Mike Kelly (Australian politician)

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Mike Kelly
Kelly at the Wagga RAAF Museum in 2008
Member of the Australian Parliament
for Eden-Monaro
In office
2 July 2016 – 30 April 2020
Preceded byPeter Hendy
Succeeded byKristy McBain
In office
24 November 2007 – 7 September 2013
Preceded byGary Nairn
Succeeded byPeter Hendy
Minister for Defence Materiel
In office
4 February 2013 – 7 September 2013
Prime MinisterJulia Gillard
Kevin Rudd
Preceded byJason Clare
Succeeded byOffice abolished
Personal details
Born (1960-02-23) 23 February 1960 (age 64)
Adelaide, South Australia, Australia
Political partyLabor Party
SpouseRachelle Sakker-Kelly
Alma materMacquarie University
University of New South Wales
Military service
Branch/serviceAustralian Army
Years of service1987–2007
Battles/warsWar in Bosnia and Herzegovina
Operation Restore Hope
International Force for East Timor
Iraq War
AwardsMember of the Order of Australia

Colonel Michael Joseph Kelly, AM (born 23 February 1960) is an Australian former politician who twice represented the Division of Eden-Monaro in the Parliament of Australia, from 2007 to 2013 and again from 2016 to 2020. He is a member of the Australian Labor Party (ALP).

Kelly was born in Adelaide and studied law at Macquarie University before joining the Australian Army in 1987. He went on to serve in Somalia, East Timor, Bosnia and Iraq.[1] He was among senior Australian military personnel in the Iraq War. Kelly finished his military career in 2007 with the rank of colonel as Director of Army Legal Services.

Kelly was first elected to the House of Representatives for the Division of Eden-Monaro at the 2007 federal election and was immediately appointed as Parliamentary Secretary for Defence Support. In 2009, he was also appointed Parliamentary Secretary for Water. Following the 2010 federal election, Kelly was appointed as Parliamentary Secretary for Agriculture, Fisheries and Forestry. In December 2011, he was appointed as Parliamentary Secretary for Defence in a reshuffle of the Government. In a third reshuffle in early 2013, Kelly was promoted to the outer ministry as Minister for Defence Materiel, a position he held from March to September that year.

Following the 2013 federal election, Kelly lost his seat to Liberal candidate Peter Hendy but regained the seat in the 2016 federal election. He is the first person to serve in opposition as the member for the Division of Eden-Monaro since 1972.[2] He was the shadow Assistant Minister for Defence Industry and Support.[1]

On 30 April 2020, Kelly announced his resignation from Parliament due to personal and family health issues.[3] Ten days later, he confirmed he had taken up a job offer with Palantir Technologies.[4]

Early life[edit]

Kelly was born in Adelaide on 23 February 1960. He attended Asquith Boys High School in Sydney.[5] He then studied at Macquarie University and graduated in 1983 with a Bachelor of Arts and Bachelor of Laws.

Military service[edit]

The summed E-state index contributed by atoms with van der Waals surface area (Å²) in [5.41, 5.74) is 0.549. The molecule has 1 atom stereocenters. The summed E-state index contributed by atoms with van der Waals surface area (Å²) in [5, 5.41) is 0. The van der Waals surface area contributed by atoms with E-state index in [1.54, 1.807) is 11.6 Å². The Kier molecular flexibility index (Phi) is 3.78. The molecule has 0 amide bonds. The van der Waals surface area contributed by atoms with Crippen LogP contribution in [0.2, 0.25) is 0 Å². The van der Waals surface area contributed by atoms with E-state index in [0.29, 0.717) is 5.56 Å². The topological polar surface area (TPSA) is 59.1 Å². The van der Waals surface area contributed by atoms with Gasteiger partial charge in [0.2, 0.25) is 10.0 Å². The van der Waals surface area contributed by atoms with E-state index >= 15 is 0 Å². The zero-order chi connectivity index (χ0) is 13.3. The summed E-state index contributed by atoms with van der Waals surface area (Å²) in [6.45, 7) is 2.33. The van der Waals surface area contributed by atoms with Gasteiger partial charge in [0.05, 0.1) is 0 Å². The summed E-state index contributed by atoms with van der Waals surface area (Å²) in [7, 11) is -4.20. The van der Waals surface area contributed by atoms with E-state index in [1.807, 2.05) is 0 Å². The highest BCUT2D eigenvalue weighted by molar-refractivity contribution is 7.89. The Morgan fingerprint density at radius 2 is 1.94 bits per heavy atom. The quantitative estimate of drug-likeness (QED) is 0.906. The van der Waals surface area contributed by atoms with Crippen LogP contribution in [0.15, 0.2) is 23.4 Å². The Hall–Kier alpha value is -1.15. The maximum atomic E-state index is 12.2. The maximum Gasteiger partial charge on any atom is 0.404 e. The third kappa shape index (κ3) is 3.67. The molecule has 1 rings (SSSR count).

Kelly joined the Australian Army, specifically the Australian Army Legal Corps, in 1987.[6]


Kelly was deployed and served in Operation Restore Hope in Somalia from 1992 to 1993. He was awarded the Chief of the General Staff Commendation for his service and, in 1994, was made a Member of the Order of Australia in recognition of his work in Somalia.[7]

Trial of Hussan Gutaale Abdul[edit]

In Somalia, Kelly was actively involved in the prosecution of the warlord Hussan Gutaale Abdul.[8] Gutaale, who among many other things had attacked and killed 16 aid workers and repeatedly driven an armoured car into emaciated refugees awaiting food distribution,[8] was arrested by an Australian patrol, held in a cage at Baidoa airport and later flown to Mogadishu to be held by US forces. He was found guilty of 31 counts of murder by a panel of three judges and sentenced to 20 years' hard labour.[8]

Appeals were immediately made, with the prosecution demanding the death penalty mandatory for murder under the Somali Penal Code.[8] A panel of six judges heard the appeal, upheld the previous verdicts and imposed the sentence of death to be carried out forthwith. "The court erupted in mayhem" and Gutaale physically attacked Kelly.[8] Eventually a group of engineers arrived, Gutaale was handcuffed and Kelly wrestled him along the roadway to his place of execution. Gutaale was handed over to the Somali police and executed on the spot. Kelly later recalled:

Before I left Australia I had my own views on capital punishment. I was leaning fairly heavily towards the negative side. But the death of Gutaale was far more than an execution following a criminal conviction, it was more an act of communal self defence. If I was moved in any way, it was seeing Gutaale's mother in the court. She was concerned and upset, but having sat through countless statements from people who had suffered from what he had done and not just killings, but cruel killings and senseless brutality I knew too much of what he had done, and what he was capable of. I couldn't, have any sympathy for him ... I have absolutely no personal regrets about Gutaale's execution ... I'll have to admit that even when I saw him wallowing in his own blood and excrement I felt no remorse or pity, only relief. There was no other way of stopping him.